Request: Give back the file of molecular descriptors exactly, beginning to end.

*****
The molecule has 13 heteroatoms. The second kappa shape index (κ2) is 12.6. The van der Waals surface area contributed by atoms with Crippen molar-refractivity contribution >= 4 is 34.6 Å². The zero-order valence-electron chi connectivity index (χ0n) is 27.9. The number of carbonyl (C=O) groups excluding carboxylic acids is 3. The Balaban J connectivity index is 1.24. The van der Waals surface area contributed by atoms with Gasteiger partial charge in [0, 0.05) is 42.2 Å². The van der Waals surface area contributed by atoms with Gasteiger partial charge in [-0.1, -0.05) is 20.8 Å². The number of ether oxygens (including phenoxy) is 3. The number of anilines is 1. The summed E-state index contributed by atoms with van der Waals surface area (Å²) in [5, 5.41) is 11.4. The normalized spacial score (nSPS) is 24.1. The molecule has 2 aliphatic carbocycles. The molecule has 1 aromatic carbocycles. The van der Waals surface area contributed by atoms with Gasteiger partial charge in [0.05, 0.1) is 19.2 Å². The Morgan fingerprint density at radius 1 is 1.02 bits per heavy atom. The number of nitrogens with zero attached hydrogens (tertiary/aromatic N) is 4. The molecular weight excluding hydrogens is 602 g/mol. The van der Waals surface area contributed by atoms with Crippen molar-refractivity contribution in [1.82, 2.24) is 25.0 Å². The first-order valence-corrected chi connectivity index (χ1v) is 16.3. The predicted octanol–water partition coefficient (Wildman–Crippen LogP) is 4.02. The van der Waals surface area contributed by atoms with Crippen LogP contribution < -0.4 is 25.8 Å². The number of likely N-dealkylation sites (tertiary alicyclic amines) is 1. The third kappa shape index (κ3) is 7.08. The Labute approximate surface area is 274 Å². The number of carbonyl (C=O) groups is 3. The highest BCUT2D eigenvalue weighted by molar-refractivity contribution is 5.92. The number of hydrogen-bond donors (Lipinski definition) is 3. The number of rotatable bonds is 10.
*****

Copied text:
The molecule has 13 heteroatoms. The second kappa shape index (κ2) is 12.6. The van der Waals surface area contributed by atoms with Crippen molar-refractivity contribution >= 4 is 34.6 Å². The zero-order valence-electron chi connectivity index (χ0n) is 27.9. The number of carbonyl (C=O) groups excluding carboxylic acids is 3. The Balaban J connectivity index is 1.24. The van der Waals surface area contributed by atoms with Gasteiger partial charge in [0, 0.05) is 42.2 Å². The van der Waals surface area contributed by atoms with Gasteiger partial charge in [-0.1, -0.05) is 20.8 Å². The number of ether oxygens (including phenoxy) is 3. The number of anilines is 1. The summed E-state index contributed by atoms with van der Waals surface area (Å²) in [5, 5.41) is 11.4. The normalized spacial score (nSPS) is 24.1. The molecule has 2 aliphatic carbocycles. The molecule has 1 aromatic carbocycles. The van der Waals surface area contributed by atoms with Gasteiger partial charge in [0.05, 0.1) is 19.2 Å². The Morgan fingerprint density at radius 1 is 1.02 bits per heavy atom. The number of nitrogens with zero attached hydrogens (tertiary/aromatic N) is 4. The molecular weight excluding hydrogens is 602 g/mol. The van der Waals surface area contributed by atoms with Crippen molar-refractivity contribution in [1.82, 2.24) is 25.0 Å². The first-order valence-corrected chi connectivity index (χ1v) is 16.3. The predicted octanol–water partition coefficient (Wildman–Crippen LogP) is 4.02. The van der Waals surface area contributed by atoms with Crippen LogP contribution < -0.4 is 25.8 Å². The number of likely N-dealkylation sites (tertiary alicyclic amines) is 1. The third kappa shape index (κ3) is 7.08. The Labute approximate surface area is 274 Å². The number of carbonyl (C=O) groups is 3. The highest BCUT2D eigenvalue weighted by molar-refractivity contribution is 5.92. The number of hydrogen-bond donors (Lipinski definition) is 3. The number of rotatable bonds is 10.